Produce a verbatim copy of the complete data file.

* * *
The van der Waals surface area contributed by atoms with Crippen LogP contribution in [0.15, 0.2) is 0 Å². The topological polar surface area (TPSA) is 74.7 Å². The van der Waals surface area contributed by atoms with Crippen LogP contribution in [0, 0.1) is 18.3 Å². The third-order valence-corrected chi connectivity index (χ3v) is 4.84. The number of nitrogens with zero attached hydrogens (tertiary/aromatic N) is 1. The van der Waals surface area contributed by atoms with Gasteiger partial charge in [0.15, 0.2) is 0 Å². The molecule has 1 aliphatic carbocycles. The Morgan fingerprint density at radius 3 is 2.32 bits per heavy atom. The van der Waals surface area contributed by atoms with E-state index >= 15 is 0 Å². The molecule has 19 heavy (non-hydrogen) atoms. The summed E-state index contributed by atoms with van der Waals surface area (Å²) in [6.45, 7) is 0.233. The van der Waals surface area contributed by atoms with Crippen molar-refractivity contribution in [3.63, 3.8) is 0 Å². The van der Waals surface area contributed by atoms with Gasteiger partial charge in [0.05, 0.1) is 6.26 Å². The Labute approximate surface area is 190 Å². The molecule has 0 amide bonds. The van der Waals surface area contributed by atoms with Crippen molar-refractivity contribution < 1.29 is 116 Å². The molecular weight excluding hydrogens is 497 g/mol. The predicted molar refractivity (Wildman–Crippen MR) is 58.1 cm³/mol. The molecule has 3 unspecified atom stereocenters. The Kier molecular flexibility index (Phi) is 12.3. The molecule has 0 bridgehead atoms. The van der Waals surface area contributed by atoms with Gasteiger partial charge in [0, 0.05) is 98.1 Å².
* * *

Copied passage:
The van der Waals surface area contributed by atoms with Crippen LogP contribution in [0.15, 0.2) is 0 Å². The topological polar surface area (TPSA) is 74.7 Å². The van der Waals surface area contributed by atoms with Crippen LogP contribution in [0, 0.1) is 18.3 Å². The third-order valence-corrected chi connectivity index (χ3v) is 4.84. The number of nitrogens with zero attached hydrogens (tertiary/aromatic N) is 1. The van der Waals surface area contributed by atoms with Gasteiger partial charge in [0.15, 0.2) is 0 Å². The molecule has 1 aliphatic carbocycles. The Morgan fingerprint density at radius 3 is 2.32 bits per heavy atom. The van der Waals surface area contributed by atoms with E-state index >= 15 is 0 Å². The molecule has 19 heavy (non-hydrogen) atoms. The summed E-state index contributed by atoms with van der Waals surface area (Å²) in [6.45, 7) is 0.233. The van der Waals surface area contributed by atoms with Crippen molar-refractivity contribution in [3.63, 3.8) is 0 Å². The van der Waals surface area contributed by atoms with Gasteiger partial charge in [0.05, 0.1) is 6.26 Å². The Labute approximate surface area is 190 Å². The molecule has 0 amide bonds. The van der Waals surface area contributed by atoms with Crippen molar-refractivity contribution < 1.29 is 116 Å². The molecular weight excluding hydrogens is 497 g/mol. The predicted molar refractivity (Wildman–Crippen MR) is 58.1 cm³/mol. The molecule has 3 unspecified atom stereocenters. The Kier molecular flexibility index (Phi) is 12.3. The molecule has 0 bridgehead atoms. The van der Waals surface area contributed by atoms with Gasteiger partial charge in [0, 0.05) is 98.1 Å².